Jonah Salander, the gallerist’s son, lunging at a news photographer.
(Photo: Chip East/Bloomberg News/Landov)
By JAMES BARRON
Published: March 26, 2009
A once-prominent art dealer was arrested on Thursday on an indictment charging that he stole $88 million from investors, collectors and artists who had consigned paintings and sculpture to his Upper East Side gallery, the authorities said.
The Manhattan district attorney, Robert M. Morgenthau, said the dealer, Lawrence B. Salander, sometimes sold the same painting to more than one buyer. Aides to Mr. Morgenthau said Mr. Salander sold one painting to three people, promising each a 50 percent share.
“Why sell it once when you can sell it three times?” Mr. Morgenthau said at a news conference called to announce a 100-count indictment accusing Mr. Salander of grand larceny, falsifying business records, scheming to defraud investors, forging documents and perjury.
Mr. Morgenthau said the charges covered transactions with 26 victims going back to 1994, among them the tennis star John McEnroe. Mr. Morgenthau said the investigation was continuing, raising the possibility that the extent of the theft could climb. One official with direct knowledge of the investigation said the authorities believed that Mr. Salander’s take actually exceeded $100 million.
Prop styling by Naila Ruechel.
(Photo: Hans Gissinger)
An Old Master in Ruins
Why is an El Greco worth less than a Koons? Gallerist Larry Salander called it a moral travesty, and decided, catastrophically, to do something about it.
By James Panero
Published Mar 24, 2008
The art dealer Larry Salander is ready to erupt. He puffs up, expanding his chest like a bellows. He presses his mouth shut. He squeezes his tongue against his palate and engorges his cheeks, his upper lip already damp with perspiration and a few molecules of lunch. Finally, with nostrils flared, he explodes.
“Our society now values a Warhol for three times as much money as a great Rembrandt,” he thunders, referring to the latest auction reports. “That tells me that we’re fucked. It’s as if people would rather fuck than make love.”
He says the last sentence slowly, emphasizing each word.
“That’s the difference between the Warhol and the Rembrandt,” Salander continues. “Being with Rembrandt is like making love. And being with Warhol is like fucking.”
Salander and I are just finishing a lunch of pasta fresca in the eat-in kitchen of his Upper East Side home. Now on the market for $25 million, the townhouse—almost a palace— is decorated with paint imported from Venice and fifteenth-century Sienese tiles. It reflects Salander’s eclectic taste, with African sculpture and American tonalist landscapes mixed in among the Canalettos. In the next room, Salander has inlaid a marble floor with the phases of the moon.
An aesthete with no formal art education (nor even a college degree), Salander built his art empire, Salander-O’Reilly Galleries, on native artistic empathy and an intensity of will. “He is a very unusual combination of street vitality and aesthetic refinement,” says Leon Wieseltier, the literary editor of The New Republic and a close friend of Salander’s who wrote catalogue essays for the gallery. “He’s a street kid who’s read Ruskin. I don’t know anybody else who so naturally recognizes the brutality of the world but lives in such a fine way.”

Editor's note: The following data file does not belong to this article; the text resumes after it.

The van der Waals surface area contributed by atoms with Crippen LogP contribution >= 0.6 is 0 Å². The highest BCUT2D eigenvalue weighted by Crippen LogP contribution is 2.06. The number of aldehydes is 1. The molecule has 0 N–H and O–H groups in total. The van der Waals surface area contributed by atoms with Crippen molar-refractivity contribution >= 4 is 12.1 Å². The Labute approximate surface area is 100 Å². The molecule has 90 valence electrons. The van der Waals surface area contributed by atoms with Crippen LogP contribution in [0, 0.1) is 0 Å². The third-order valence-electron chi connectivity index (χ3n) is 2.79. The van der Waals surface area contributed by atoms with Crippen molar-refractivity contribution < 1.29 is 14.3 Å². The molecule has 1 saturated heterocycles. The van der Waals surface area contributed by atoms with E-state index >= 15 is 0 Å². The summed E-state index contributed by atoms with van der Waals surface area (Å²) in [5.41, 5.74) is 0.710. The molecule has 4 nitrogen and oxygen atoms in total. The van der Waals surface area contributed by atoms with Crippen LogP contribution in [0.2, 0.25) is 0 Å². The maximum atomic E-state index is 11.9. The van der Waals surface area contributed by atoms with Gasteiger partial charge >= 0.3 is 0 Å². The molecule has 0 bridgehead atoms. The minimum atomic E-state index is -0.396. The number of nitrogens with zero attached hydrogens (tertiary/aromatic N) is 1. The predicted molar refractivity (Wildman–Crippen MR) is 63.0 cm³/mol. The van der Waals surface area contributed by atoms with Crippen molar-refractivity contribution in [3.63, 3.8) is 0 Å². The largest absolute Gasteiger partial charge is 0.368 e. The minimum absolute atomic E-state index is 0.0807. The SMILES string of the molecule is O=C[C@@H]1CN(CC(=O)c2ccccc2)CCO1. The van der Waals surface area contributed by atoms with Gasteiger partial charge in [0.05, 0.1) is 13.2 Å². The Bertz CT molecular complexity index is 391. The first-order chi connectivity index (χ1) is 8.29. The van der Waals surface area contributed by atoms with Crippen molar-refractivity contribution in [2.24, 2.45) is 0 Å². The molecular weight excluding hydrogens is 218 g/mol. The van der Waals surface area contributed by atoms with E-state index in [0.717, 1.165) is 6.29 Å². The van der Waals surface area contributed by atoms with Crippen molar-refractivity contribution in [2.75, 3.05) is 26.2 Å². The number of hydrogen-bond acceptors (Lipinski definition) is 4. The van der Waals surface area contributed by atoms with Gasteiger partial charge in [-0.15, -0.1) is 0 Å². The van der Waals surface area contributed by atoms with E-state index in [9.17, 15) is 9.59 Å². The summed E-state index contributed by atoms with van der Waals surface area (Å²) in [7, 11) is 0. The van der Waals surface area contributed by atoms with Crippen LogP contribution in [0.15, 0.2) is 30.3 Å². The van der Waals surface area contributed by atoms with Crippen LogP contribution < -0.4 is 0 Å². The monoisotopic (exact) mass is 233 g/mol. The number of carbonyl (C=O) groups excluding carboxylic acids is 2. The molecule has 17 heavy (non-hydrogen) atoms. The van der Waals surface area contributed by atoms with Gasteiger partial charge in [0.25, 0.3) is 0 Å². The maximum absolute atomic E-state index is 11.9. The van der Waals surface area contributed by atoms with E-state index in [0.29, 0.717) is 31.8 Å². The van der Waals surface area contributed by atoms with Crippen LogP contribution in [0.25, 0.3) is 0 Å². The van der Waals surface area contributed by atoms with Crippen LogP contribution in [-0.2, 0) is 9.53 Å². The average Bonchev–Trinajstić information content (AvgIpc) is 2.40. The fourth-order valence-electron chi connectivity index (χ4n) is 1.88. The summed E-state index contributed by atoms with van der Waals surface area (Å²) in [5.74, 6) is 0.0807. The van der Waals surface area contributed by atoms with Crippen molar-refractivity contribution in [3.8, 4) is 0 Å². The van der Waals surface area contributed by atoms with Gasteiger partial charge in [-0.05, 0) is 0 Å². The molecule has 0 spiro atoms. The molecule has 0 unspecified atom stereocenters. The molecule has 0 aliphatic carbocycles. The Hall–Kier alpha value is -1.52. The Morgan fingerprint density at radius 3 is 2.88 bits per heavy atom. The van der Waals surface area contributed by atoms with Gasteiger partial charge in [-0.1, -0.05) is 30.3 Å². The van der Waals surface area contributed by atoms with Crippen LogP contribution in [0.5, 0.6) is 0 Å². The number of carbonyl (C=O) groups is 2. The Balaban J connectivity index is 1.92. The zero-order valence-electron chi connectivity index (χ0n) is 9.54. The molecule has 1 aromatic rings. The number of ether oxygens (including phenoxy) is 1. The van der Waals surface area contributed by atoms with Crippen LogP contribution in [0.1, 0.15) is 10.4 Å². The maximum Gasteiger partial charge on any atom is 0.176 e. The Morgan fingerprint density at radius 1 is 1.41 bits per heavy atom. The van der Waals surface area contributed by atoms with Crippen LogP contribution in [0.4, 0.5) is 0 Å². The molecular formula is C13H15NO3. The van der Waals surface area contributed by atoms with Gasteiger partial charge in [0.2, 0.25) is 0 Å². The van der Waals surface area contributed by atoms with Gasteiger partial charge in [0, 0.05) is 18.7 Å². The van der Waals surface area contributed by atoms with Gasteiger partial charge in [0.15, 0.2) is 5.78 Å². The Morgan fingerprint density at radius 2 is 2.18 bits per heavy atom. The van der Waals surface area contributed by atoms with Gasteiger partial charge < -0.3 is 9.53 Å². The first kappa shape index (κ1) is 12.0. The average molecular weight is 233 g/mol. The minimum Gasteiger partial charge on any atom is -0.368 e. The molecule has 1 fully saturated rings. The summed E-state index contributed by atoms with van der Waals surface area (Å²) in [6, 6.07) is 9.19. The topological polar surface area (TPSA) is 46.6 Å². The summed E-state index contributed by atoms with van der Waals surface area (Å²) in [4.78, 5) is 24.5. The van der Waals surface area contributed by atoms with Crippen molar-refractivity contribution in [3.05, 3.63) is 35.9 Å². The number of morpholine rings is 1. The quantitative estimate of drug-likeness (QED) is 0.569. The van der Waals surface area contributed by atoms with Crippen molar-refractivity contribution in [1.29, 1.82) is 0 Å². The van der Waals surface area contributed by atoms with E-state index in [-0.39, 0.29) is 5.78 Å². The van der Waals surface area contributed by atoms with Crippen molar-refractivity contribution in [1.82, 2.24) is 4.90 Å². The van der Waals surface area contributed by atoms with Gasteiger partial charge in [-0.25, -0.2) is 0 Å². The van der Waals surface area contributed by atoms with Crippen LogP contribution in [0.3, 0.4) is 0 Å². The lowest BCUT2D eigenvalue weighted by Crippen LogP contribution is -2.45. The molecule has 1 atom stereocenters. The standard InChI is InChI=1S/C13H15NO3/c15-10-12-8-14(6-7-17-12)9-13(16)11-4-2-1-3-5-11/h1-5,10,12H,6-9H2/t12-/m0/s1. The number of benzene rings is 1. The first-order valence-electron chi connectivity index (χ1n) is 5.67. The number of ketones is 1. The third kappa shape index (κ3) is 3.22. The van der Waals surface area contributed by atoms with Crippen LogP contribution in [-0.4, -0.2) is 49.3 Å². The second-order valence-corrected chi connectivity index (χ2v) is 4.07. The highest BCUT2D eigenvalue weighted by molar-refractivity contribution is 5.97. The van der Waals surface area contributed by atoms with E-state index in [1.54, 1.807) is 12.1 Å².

Artists, actors, critics, and buyers responded to his gravitational pull. When I visited Salander in Venice during the opening of the Biennale last June, he was a character in need of a Balzac, a prophet and a gambler who seemed to walk across the water of the Venetian lagoon. He spoke about Titian and Tintoretto as if they were close friends and skipped the contemporary art of the Biennale altogether. As we returned from the island of Burano, where we’d had dinner with his friend Robert De Niro, Salander said to me, “Art is the human attempt to make one plus one equal more than two.”
But Salander made a critical miscalculation. Over the last few years, he had been trying to apply his passion and alchemy to correcting what he saw to be a dangerous inversion of the art market. To Salander, many contemporary art collectors are philistines. But if he could use his gallery to create a new market for old-master and Renaissance art, perhaps he could shift the paradigms of the international art trade.
It was an intriguing idea, but it left him in ruin. On the opening evening of a show he hoped would electrify the market, angry investors closed down his multimillion-dollar gallery. A restraining order prevented Salander from entering the gallery or selling art anywhere in the world. He now faces a criminal investigation and lawsuits from investors who say they were abused, collectors who say they didn’t get what they paid for, and artists who say they never got paid. He could be upwards of $100 million in debt. As our lunch filled the afternoon, Salander spoke for the first time about his plan to rescue the art world from bad taste, and how it ultimately destroyed him.